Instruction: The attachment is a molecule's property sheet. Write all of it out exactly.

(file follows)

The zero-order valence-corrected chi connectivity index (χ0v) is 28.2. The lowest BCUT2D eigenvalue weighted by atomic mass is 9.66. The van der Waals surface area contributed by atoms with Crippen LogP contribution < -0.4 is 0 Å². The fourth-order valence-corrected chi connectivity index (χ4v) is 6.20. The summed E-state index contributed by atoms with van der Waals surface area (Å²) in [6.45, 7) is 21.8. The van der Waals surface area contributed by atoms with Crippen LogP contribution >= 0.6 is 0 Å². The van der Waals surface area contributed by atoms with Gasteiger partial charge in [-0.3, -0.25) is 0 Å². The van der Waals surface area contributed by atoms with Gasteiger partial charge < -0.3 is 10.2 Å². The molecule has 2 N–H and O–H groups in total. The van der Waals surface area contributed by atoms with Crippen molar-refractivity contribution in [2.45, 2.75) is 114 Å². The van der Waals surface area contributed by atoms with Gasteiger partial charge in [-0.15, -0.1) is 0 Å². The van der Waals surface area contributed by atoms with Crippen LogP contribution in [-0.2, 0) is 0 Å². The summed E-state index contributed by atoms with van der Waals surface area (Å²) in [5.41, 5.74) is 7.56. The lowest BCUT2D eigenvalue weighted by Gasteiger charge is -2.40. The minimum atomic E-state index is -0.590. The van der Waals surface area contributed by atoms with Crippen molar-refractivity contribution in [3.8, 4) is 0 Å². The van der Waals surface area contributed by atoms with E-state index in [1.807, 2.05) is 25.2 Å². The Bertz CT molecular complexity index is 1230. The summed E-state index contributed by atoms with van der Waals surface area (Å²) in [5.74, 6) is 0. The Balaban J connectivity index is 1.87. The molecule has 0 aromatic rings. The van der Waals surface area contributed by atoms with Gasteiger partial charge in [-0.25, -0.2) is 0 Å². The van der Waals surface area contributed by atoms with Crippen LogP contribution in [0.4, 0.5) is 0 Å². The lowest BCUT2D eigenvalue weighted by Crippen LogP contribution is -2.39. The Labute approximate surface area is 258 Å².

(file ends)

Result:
The zero-order valence-corrected chi connectivity index (χ0v) is 28.2. The lowest BCUT2D eigenvalue weighted by atomic mass is 9.66. The van der Waals surface area contributed by atoms with Crippen LogP contribution < -0.4 is 0 Å². The fourth-order valence-corrected chi connectivity index (χ4v) is 6.20. The summed E-state index contributed by atoms with van der Waals surface area (Å²) in [6.45, 7) is 21.8. The van der Waals surface area contributed by atoms with Crippen LogP contribution >= 0.6 is 0 Å². The van der Waals surface area contributed by atoms with Gasteiger partial charge in [-0.3, -0.25) is 0 Å². The van der Waals surface area contributed by atoms with Gasteiger partial charge < -0.3 is 10.2 Å². The molecule has 2 N–H and O–H groups in total. The van der Waals surface area contributed by atoms with Crippen molar-refractivity contribution in [2.45, 2.75) is 114 Å². The van der Waals surface area contributed by atoms with Gasteiger partial charge in [-0.15, -0.1) is 0 Å². The van der Waals surface area contributed by atoms with Crippen LogP contribution in [-0.2, 0) is 0 Å². The summed E-state index contributed by atoms with van der Waals surface area (Å²) in [5.41, 5.74) is 7.56. The lowest BCUT2D eigenvalue weighted by Gasteiger charge is -2.40. The minimum atomic E-state index is -0.590. The van der Waals surface area contributed by atoms with Crippen molar-refractivity contribution in [3.8, 4) is 0 Å². The van der Waals surface area contributed by atoms with E-state index in [1.807, 2.05) is 25.2 Å². The Bertz CT molecular complexity index is 1230. The summed E-state index contributed by atoms with van der Waals surface area (Å²) in [5.74, 6) is 0. The Balaban J connectivity index is 1.87. The molecule has 0 aromatic rings. The van der Waals surface area contributed by atoms with Gasteiger partial charge in [-0.25, -0.2) is 0 Å². The van der Waals surface area contributed by atoms with Crippen LogP contribution in [0.4, 0.5) is 0 Å². The lowest BCUT2D eigenvalue weighted by Crippen LogP contribution is -2.39. The Labute approximate surface area is 258 Å².